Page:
You don’t see this very often. A jury found M.M. mentally ill, a proper subject for treatment, and dangerous under §51.20(1)(a)2.c based on testimony by not 1, not 2, but 3 doctors–all of whom said that M.M.’s paranoia and conduct would cause others to feel fearful and threatened and possibly assault him in an effort to protect themselves. This idea that M.M. was “indirectly” dangerous to himself did not wash with the court of appeals. It reversed and also rejected the County’s claim that M.M.’s appeal from this 6-month commitment was moot.
To find M.M. “dangerous under §51.20(1)(a)2.c, the County had to show, by clear and convincing evidence, that M.M.:
[e]vidence[d] such impaired judgment, manifested by … recent acts or omissions, that there is substantial probability of physical impairment or injury to himself. The probability of physical impairment or injury is not substantial if reasonable provision for [M.M.]’s protection is available in the community and there is a reasonable probability that [M.M.] will avail himself of these services.
The court of appeals observed that the record contained no evidence that M.M. had ever made direct or indirect threats to himself or others. Nor was there evidence that his conduct had ever provoked reprisal from other in the community. Opinion ¶18. It also rejected the doctors’ opinions that this could occur.
¶20 We reject the County’s argument that the doctors’ testimony that others might perceive M.M. as being threatening constitutes clear and convincing evidence that M.M. is a danger to himself. The County cites no legal authority in support of its apparent position that M.M. causing others in the community to feel uncomfortable or fearful, without any evidence of threats or physical acts by M.M. toward others, or by others to M.M., translates into a “substantial probability” that someone else would attack and harm M.M. No evidence was introduced showing M.M.’s behavior had ever provoked a defensive physical response from any individual.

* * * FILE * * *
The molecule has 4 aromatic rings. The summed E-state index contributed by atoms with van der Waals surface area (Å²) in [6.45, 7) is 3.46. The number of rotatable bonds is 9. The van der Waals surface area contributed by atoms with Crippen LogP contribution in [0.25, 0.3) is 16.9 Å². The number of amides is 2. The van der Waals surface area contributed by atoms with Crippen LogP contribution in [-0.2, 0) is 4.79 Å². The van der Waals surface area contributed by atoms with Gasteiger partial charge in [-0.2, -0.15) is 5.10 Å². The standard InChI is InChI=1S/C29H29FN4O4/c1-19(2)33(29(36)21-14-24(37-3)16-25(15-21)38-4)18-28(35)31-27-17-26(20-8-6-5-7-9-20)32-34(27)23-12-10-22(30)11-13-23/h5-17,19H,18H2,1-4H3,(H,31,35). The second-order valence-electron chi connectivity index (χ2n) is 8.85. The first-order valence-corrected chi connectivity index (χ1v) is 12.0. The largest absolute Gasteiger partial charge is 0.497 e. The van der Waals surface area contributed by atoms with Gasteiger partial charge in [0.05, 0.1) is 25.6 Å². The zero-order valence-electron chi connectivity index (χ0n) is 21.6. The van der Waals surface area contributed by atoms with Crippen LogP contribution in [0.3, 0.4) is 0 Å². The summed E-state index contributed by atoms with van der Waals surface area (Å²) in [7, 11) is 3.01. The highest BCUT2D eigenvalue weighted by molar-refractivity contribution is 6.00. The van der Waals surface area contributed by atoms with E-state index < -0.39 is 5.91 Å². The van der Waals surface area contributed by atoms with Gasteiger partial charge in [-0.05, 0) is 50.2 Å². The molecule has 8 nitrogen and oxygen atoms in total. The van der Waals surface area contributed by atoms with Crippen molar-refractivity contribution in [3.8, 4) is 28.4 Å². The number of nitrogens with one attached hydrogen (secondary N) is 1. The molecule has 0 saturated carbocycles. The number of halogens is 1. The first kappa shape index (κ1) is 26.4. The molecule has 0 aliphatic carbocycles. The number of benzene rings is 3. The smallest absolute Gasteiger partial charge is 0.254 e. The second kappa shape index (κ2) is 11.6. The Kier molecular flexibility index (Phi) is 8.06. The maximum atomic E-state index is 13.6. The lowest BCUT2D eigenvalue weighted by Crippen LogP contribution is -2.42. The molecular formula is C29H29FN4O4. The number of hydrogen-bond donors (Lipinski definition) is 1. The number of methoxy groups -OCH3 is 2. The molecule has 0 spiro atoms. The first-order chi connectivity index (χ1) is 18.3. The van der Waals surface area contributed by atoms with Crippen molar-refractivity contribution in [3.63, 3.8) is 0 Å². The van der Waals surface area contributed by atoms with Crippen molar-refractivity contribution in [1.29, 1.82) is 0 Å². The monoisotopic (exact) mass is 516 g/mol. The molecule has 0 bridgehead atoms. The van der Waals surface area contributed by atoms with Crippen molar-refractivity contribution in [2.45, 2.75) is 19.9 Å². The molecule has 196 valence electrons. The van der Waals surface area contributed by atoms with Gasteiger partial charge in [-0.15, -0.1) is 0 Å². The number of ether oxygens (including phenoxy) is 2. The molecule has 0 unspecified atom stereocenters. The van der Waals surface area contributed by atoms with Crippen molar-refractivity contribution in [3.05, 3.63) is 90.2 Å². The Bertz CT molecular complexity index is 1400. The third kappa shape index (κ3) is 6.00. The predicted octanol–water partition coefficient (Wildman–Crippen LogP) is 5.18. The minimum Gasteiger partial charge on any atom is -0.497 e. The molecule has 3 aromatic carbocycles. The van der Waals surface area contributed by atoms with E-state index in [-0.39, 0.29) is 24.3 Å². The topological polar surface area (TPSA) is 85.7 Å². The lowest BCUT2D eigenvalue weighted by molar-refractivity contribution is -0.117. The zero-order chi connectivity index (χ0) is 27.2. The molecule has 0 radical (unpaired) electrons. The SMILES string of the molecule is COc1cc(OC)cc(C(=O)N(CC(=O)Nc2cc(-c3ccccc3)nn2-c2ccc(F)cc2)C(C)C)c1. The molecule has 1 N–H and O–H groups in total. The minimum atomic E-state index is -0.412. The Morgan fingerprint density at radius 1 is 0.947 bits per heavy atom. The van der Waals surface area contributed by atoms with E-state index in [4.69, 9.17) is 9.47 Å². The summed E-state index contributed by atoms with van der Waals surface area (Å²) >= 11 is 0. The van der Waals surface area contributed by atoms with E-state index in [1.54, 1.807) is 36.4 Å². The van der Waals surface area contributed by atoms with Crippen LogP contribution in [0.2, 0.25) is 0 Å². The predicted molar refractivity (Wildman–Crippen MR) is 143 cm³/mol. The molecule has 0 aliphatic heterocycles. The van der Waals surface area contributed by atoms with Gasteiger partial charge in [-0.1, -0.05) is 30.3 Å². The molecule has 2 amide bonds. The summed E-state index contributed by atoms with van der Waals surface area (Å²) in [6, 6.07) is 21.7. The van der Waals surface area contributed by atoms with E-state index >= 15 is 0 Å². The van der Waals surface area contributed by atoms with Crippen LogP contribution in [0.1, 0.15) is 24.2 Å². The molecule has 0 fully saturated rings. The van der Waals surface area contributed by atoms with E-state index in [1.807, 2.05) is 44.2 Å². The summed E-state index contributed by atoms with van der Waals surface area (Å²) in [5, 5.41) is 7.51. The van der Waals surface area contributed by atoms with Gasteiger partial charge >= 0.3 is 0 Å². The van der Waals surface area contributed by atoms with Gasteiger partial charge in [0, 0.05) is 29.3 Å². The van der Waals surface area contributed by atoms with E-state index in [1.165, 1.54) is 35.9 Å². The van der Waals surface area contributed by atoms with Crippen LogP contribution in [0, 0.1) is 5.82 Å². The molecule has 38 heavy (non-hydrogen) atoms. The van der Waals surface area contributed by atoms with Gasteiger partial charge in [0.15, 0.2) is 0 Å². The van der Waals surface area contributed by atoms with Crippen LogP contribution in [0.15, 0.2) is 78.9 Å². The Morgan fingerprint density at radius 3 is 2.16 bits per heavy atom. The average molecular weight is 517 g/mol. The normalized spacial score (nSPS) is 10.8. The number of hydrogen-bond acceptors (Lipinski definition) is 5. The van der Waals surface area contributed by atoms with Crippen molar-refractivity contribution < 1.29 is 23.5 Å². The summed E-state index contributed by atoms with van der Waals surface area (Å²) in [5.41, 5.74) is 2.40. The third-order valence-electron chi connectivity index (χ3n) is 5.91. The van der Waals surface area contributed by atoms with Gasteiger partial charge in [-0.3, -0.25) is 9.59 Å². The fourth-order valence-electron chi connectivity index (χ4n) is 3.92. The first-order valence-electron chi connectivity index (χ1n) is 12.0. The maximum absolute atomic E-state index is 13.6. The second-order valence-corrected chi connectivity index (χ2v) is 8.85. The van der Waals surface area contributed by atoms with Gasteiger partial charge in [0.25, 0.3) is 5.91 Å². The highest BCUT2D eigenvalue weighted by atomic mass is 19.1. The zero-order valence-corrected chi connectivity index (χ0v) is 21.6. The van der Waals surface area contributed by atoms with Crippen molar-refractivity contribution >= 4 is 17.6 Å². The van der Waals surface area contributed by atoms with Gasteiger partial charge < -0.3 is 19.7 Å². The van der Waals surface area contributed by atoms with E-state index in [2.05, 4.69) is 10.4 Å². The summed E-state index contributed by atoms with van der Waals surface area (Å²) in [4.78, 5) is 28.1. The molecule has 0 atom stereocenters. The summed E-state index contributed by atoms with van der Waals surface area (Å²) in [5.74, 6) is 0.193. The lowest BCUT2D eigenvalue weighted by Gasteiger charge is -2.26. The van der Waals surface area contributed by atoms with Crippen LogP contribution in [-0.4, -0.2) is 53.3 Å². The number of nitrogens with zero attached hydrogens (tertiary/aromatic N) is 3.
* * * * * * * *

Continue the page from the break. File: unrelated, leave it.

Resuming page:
¶21 The doctors acknowledged as much in their opinions. Doctor Lace merely stated that M.M.’s mental illnesses would place others “indirectly” in danger, based upon the “uncomfortable” behavior Lace witnessed during the examination. Doctor Tasch noted only that there was a “potential for injury” due to M.M.’s impaired judgment. Also, Dr. Helfenbein conceded that a defensive injury scenario based upon others construing M.M. as violent was only “theoretical.” In fact, Helfenbein admitted he was only “guessing” that others would perceive M.M. as dangerous.
¶22 The notion that others could seek to defend themselves from M.M. while he was in the community is not necessarily unreasonable. However, to commit M.M., the County was required to clearly and convincingly show a “substantial probability”—meaning “much more likely than not”—that M.M. would suffer physical impairment or injury for that reason. See Curiel, 227 Wis. 2d at 414; see also WIS. STAT. § 51.20(13)(e). It failed to do so. We thus cannot conclude the evidence was sufficient to prove M.M. was dangerous to himself under WIS. STAT. § 51.20(1)(a)2.c. merely because his mental illnesses would cause others to perceive him as behaving abnormally and they may respond in a way that could potentially injure M.M. We therefore reverse the commitment order.
This opinion is also noteworthy because Chapter 51 commitments are short, so they typically expire before the court of appeals decides them. This prompts the county to seek dismissal of these appeals on the grounds that they are moot. That challenge failed in this case because the commitment order stated that it would continue to affect M.M. even after its expiration. See Opinion ¶13 n.4. If you look at the standard order of commitment form you will see that it has the continuing collateral consequence of barring the subject individual from possessing a firearm. This is one way to refute a mootness challenge to an appeal form an original commitment.